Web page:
Often times, there can be a lot of shame or guilt felt by a person living in conditions that may not even pass health inspection regulations, which can cause a person to remain silent rather than reaching out for support with this very serious problem. If you are worried about your own situation of clutter or mental health concerns, or for someone in your life, there is a quick, self-administered screening tool you can use to discover more about these concerns:
Should you discover that these concerns are more serious than you realized, it's important to know that there are options of support and treatments available for you and your loved ones. Hoarding is a complex issue and a person can greatly benefit from having a support plan in place to begin to process this problem. Take a look at the comprehensive list of support, treatment options, and self-care options on the eMentalHealth.ca website.
What can help?
Depending on the severity of the disorganized space, and the state of the mental health of the person surrounded by the clutter, it can be important to have help to get started on this problem. A first step might be to reach out to a trusted friend or family member and talk through the experience of living in clutter in order to identify what could help.
For some, a space that may seem disorganized and cluttered may work just fine and not impact on a persons mental health, so it's up to an individual to identify this as a problem for themselves first. In the case of hoarding, identifying the problem may be very difficult, especially if the person has been living in an unhealthy environment for many years.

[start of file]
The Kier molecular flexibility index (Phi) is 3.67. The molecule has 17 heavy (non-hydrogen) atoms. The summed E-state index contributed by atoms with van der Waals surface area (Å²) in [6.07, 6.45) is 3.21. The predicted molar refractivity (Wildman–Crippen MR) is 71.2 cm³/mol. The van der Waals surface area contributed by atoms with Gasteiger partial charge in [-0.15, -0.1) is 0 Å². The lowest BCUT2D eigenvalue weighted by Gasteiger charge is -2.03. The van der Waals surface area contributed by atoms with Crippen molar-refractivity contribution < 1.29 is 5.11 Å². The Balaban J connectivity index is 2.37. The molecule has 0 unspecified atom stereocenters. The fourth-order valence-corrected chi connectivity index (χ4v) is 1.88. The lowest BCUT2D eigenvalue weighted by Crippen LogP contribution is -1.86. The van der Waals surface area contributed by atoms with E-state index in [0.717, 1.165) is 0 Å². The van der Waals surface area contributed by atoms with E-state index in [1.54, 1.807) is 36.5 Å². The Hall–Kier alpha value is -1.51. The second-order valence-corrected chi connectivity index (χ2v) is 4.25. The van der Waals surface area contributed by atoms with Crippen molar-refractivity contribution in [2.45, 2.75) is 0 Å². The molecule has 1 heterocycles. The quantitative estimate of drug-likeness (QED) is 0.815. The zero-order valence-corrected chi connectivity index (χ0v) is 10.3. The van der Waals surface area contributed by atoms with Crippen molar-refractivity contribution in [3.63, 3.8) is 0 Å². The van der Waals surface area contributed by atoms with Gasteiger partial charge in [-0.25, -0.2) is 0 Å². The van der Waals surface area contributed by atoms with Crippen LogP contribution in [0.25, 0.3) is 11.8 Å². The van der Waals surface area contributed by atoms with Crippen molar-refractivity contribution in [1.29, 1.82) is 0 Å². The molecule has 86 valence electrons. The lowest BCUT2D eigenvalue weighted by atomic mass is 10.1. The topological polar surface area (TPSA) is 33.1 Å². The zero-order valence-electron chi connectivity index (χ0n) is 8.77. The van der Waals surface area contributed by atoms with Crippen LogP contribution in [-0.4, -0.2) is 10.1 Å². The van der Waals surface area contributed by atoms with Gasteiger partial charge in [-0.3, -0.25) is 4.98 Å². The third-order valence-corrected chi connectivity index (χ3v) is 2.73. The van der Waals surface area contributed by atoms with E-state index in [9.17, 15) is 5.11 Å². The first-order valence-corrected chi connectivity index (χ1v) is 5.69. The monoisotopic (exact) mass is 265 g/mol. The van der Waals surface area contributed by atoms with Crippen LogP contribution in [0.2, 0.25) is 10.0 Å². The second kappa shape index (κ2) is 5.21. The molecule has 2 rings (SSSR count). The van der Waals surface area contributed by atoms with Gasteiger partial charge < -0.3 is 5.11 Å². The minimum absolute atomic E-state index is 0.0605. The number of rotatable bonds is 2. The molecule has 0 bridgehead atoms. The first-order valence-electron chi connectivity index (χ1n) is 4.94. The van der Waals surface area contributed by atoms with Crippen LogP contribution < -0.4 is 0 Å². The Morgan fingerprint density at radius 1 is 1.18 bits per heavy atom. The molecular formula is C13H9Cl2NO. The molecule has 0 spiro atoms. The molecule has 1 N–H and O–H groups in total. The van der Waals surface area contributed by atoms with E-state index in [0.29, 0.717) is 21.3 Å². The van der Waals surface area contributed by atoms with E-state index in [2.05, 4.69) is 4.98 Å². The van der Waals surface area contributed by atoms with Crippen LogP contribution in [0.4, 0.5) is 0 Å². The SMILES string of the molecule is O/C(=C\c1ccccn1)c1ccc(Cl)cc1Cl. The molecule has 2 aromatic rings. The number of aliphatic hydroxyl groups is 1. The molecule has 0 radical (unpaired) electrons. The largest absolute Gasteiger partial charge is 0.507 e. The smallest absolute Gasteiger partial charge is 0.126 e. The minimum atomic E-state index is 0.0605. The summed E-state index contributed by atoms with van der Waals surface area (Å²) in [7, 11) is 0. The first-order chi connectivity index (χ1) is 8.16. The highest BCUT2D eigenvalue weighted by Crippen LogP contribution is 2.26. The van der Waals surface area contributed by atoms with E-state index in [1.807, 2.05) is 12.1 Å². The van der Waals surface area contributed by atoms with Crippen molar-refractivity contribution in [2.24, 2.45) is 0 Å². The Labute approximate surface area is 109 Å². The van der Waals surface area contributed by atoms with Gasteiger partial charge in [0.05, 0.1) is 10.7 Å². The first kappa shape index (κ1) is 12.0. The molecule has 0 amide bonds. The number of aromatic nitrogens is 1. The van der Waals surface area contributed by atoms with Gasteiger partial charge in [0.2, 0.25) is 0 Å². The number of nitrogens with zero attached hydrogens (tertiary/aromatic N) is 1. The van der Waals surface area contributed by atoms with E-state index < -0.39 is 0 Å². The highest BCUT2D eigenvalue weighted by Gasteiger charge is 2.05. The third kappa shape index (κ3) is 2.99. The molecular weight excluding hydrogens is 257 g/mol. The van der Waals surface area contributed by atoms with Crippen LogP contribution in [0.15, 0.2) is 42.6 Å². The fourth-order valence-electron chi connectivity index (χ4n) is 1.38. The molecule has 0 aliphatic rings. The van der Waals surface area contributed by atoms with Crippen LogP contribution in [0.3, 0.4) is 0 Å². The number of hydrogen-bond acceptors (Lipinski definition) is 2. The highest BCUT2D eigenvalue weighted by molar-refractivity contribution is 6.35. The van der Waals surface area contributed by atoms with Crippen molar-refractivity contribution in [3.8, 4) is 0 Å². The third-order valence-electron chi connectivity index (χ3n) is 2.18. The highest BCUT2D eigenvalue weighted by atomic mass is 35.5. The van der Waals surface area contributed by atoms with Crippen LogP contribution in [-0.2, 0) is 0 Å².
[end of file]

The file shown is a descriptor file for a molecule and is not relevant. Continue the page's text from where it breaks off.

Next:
Once the problem has been identified and you're ready to start tackling the clutter, it can be crucial to put organizational strategies in place to avoid having the items pile up again over time. This doesn't mean that you need to live in an Instagram-worthy space where everything has it's place. Life can be messy, especially when things get busy, and having systems in place to quickly organize and cut through the clutter can ultimately promote positive mental hygiene and reduce the stress and overwhelm.
Need a little help getting and staying organized? Get tips to conquer your to-do list and reach your goals with The Ultimate Productivity Bundle.
Have you experienced impacts of living in a cluttered and organized environment? If so, what has helped you to ease the impact on your mental health? Share in the comments down below!